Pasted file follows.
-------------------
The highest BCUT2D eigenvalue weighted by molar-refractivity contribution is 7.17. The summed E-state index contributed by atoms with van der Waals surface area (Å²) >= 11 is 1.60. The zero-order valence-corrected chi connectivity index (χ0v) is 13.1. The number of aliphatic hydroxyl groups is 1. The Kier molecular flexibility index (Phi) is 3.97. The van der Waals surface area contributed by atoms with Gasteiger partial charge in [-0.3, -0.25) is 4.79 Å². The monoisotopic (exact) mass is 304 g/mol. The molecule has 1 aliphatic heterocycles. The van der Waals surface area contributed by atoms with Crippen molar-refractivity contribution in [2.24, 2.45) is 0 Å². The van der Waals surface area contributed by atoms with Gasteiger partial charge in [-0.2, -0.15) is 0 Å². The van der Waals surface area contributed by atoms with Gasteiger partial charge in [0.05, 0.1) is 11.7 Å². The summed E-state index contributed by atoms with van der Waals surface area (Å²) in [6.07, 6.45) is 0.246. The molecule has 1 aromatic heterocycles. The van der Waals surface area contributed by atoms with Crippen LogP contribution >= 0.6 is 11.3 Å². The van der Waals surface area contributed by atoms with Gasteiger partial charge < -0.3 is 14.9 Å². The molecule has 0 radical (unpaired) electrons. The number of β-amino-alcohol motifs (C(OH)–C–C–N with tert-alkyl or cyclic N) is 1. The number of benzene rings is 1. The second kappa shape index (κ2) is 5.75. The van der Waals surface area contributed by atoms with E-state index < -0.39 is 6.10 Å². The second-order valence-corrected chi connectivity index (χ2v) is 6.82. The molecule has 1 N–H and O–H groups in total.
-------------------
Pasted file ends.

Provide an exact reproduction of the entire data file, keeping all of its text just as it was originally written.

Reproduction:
The highest BCUT2D eigenvalue weighted by molar-refractivity contribution is 7.17. The summed E-state index contributed by atoms with van der Waals surface area (Å²) >= 11 is 1.60. The zero-order valence-corrected chi connectivity index (χ0v) is 13.1. The number of aliphatic hydroxyl groups is 1. The Kier molecular flexibility index (Phi) is 3.97. The van der Waals surface area contributed by atoms with Gasteiger partial charge in [-0.3, -0.25) is 4.79 Å². The monoisotopic (exact) mass is 304 g/mol. The molecule has 1 aliphatic heterocycles. The van der Waals surface area contributed by atoms with Crippen molar-refractivity contribution in [2.24, 2.45) is 0 Å². The van der Waals surface area contributed by atoms with Gasteiger partial charge in [-0.2, -0.15) is 0 Å². The van der Waals surface area contributed by atoms with Gasteiger partial charge in [0.05, 0.1) is 11.7 Å². The summed E-state index contributed by atoms with van der Waals surface area (Å²) in [6.07, 6.45) is 0.246. The molecule has 1 aromatic heterocycles. The van der Waals surface area contributed by atoms with Crippen LogP contribution >= 0.6 is 11.3 Å². The van der Waals surface area contributed by atoms with Gasteiger partial charge < -0.3 is 14.9 Å². The molecule has 0 radical (unpaired) electrons. The number of β-amino-alcohol motifs (C(OH)–C–C–N with tert-alkyl or cyclic N) is 1. The number of benzene rings is 1. The second kappa shape index (κ2) is 5.75. The van der Waals surface area contributed by atoms with E-state index < -0.39 is 6.10 Å². The second-order valence-corrected chi connectivity index (χ2v) is 6.82. The molecule has 1 N–H and O–H groups in total.